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DIY Vintage Stick Horse
When our nephew turned 3, I decided to make him a vintage stick horse as a gift instead of buying one. I wanted it to be something he could hold onto and pass on. Growing up, my Dad made us girls each a stick horse. My Mom painted the faces and we made bridles out of hay string. Those were the days. The best days. And I wanted to pass on some of the nostalgia I suppose. So I decided to craft a vintage stick horse.
I searched online for a vintage horse head pattern, because in my head I knew what I wanted, the quintessential vintage horse. Vintage horses have a special place in my heart, like the vintage rocking horse I restored. I found one picture of an antique horse head and decided to sketch it out. I had to use two pieces of printer paper taped together to fit it all on. The next part would be transferring the outline onto wood. I used a white chalk pencil to outline over the graphite so we could see what we were cutting.
My Father-in-law found me a scrap piece of 2×10 from one of their fence projects and a 3/4″ wooden dowel. I got to work transferring the image. The easiest way I know how is a way my art teacher taught me when I was a child. Use a graphite pencil on the BACK of the paper along the outline, then lay your paper face up on the wood. Using a ballpoint pen, trace the lines of the horse and you SHOULD see a graphite transfer line on the wood.
The Reccciiiipppprocccating Saw
Of course, I started this project the day before the birthday party, so I was under the gun. At this point in time I didn’t have my jigsaw or an easy way to cut the horse’s head out. My husband brought up a reciprocating saw. This was the dangerous part, and if you know how this tool works, you know it is a very aggressive saw. It likes to rattle, move, and jolt the piece that you’re cutting. If you have it clamped down to a work table, then you’d be fine, but we didn’t have one at our disposal at this time. It took two of us to get this done, and thankfully we didn’t lose any fingers and my teeth are still in my head. My suggestion is to use clamps and a jigsaw.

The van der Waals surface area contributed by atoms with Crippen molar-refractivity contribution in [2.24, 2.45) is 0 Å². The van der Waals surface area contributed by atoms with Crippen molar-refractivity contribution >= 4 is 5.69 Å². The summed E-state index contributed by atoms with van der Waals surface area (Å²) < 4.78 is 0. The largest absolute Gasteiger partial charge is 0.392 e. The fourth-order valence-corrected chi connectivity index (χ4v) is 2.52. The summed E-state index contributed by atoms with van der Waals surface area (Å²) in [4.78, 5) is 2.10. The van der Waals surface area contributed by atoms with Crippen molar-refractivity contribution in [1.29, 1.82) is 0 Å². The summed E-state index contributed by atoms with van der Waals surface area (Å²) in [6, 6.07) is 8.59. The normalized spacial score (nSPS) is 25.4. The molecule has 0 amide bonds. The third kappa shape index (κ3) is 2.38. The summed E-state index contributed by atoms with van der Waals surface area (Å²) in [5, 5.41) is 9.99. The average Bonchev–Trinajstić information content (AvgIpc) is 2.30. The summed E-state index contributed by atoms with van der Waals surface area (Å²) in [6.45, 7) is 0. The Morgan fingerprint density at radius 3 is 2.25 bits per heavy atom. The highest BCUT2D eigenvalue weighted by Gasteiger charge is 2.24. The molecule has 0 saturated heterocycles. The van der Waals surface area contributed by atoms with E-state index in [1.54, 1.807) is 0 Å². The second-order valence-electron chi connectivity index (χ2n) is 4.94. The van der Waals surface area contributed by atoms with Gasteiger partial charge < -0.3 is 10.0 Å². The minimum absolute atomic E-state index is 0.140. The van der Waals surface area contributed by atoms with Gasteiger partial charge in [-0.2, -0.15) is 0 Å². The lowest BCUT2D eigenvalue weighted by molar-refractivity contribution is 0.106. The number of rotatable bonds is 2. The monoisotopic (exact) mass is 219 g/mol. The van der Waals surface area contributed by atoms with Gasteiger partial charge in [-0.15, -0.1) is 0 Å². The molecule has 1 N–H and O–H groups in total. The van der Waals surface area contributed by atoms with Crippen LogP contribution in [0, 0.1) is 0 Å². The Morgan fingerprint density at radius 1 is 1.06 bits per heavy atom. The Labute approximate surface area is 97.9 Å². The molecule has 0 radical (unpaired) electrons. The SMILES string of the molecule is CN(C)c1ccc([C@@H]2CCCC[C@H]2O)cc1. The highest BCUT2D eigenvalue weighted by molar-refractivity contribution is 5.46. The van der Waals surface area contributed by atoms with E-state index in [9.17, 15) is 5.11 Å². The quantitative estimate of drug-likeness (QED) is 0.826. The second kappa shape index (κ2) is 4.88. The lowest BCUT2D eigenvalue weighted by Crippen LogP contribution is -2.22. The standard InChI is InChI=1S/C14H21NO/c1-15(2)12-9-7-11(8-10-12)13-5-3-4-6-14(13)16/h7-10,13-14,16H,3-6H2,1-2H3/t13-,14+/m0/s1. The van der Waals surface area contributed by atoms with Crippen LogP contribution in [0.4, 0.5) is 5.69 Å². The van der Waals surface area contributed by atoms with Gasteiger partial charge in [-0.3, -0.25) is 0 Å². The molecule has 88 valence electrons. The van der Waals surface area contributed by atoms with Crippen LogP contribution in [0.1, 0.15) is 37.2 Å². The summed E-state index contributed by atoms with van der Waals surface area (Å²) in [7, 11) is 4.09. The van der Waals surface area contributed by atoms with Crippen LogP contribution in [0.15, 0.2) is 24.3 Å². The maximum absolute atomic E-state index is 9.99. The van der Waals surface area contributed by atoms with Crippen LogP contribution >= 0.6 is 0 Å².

Sand It Smooth
The next part was sanding down the head so it actually looked like a horse. At this point it was pretty rough. A reciprocating saw doesn’t exactly make smooth cuts. I used my trusty Ryobi palm sander to get the job done. She was smooth and actually resembled a horse now!
My husband drilled the hole to insert the wooden dowel. We used wood glue to secure it, and I also ran a short nail into the side just for good measure. No cowboy wants his horse to fall out from underneath him.
I painted the head white and let dry. I began to paint the face features using some acrylic paint I had left over from college. She was getting quite pretty now.
A Ball of Yarn
I painted the mane, but decided that I also wanted to add a little more texture. Flat hair did not flatter her. Going to my craft closet, I found some black yarn. I looped it along the topline and hot glued it down.
I waited to cut the loops until I had everything glued down. This way I didn’t end up with yarn pieces all over my house.
I attached the “reins” with short 1/2″ nails. In hindsight, and on my next project I will probably drill a hole clear through and run the reins through so they make a loop.
Now I need to make a vintage stick horse for my daughter. A winter project!